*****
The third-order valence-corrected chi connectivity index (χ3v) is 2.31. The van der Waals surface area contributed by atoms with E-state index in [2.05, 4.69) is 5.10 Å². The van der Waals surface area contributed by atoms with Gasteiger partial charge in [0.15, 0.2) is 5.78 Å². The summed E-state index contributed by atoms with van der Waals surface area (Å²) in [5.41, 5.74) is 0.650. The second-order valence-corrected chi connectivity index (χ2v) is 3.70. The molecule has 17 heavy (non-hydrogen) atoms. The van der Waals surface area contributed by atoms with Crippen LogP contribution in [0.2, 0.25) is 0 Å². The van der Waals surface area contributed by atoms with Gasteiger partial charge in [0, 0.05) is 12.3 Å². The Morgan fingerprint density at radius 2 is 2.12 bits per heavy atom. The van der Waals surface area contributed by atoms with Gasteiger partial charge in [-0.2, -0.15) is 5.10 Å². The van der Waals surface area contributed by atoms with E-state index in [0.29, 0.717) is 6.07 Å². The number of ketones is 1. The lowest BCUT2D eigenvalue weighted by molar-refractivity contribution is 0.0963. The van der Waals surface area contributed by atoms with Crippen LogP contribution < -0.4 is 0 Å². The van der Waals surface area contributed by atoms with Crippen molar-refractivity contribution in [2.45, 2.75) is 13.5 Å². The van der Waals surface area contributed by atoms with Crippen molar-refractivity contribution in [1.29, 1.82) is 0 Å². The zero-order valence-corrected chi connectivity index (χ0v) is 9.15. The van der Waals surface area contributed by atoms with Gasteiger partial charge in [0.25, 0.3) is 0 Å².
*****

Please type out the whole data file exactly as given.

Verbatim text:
The third-order valence-corrected chi connectivity index (χ3v) is 2.31. The van der Waals surface area contributed by atoms with E-state index in [2.05, 4.69) is 5.10 Å². The van der Waals surface area contributed by atoms with Gasteiger partial charge in [0.15, 0.2) is 5.78 Å². The summed E-state index contributed by atoms with van der Waals surface area (Å²) in [5.41, 5.74) is 0.650. The second-order valence-corrected chi connectivity index (χ2v) is 3.70. The molecule has 17 heavy (non-hydrogen) atoms. The van der Waals surface area contributed by atoms with Crippen LogP contribution in [0.2, 0.25) is 0 Å². The van der Waals surface area contributed by atoms with Gasteiger partial charge in [0, 0.05) is 12.3 Å². The Morgan fingerprint density at radius 2 is 2.12 bits per heavy atom. The van der Waals surface area contributed by atoms with Gasteiger partial charge in [-0.2, -0.15) is 5.10 Å². The van der Waals surface area contributed by atoms with E-state index in [0.29, 0.717) is 6.07 Å². The number of ketones is 1. The lowest BCUT2D eigenvalue weighted by molar-refractivity contribution is 0.0963. The van der Waals surface area contributed by atoms with Crippen LogP contribution < -0.4 is 0 Å². The van der Waals surface area contributed by atoms with Crippen molar-refractivity contribution in [2.45, 2.75) is 13.5 Å². The van der Waals surface area contributed by atoms with Crippen molar-refractivity contribution in [1.29, 1.82) is 0 Å². The zero-order valence-corrected chi connectivity index (χ0v) is 9.15. The van der Waals surface area contributed by atoms with Gasteiger partial charge in [0.25, 0.3) is 0 Å².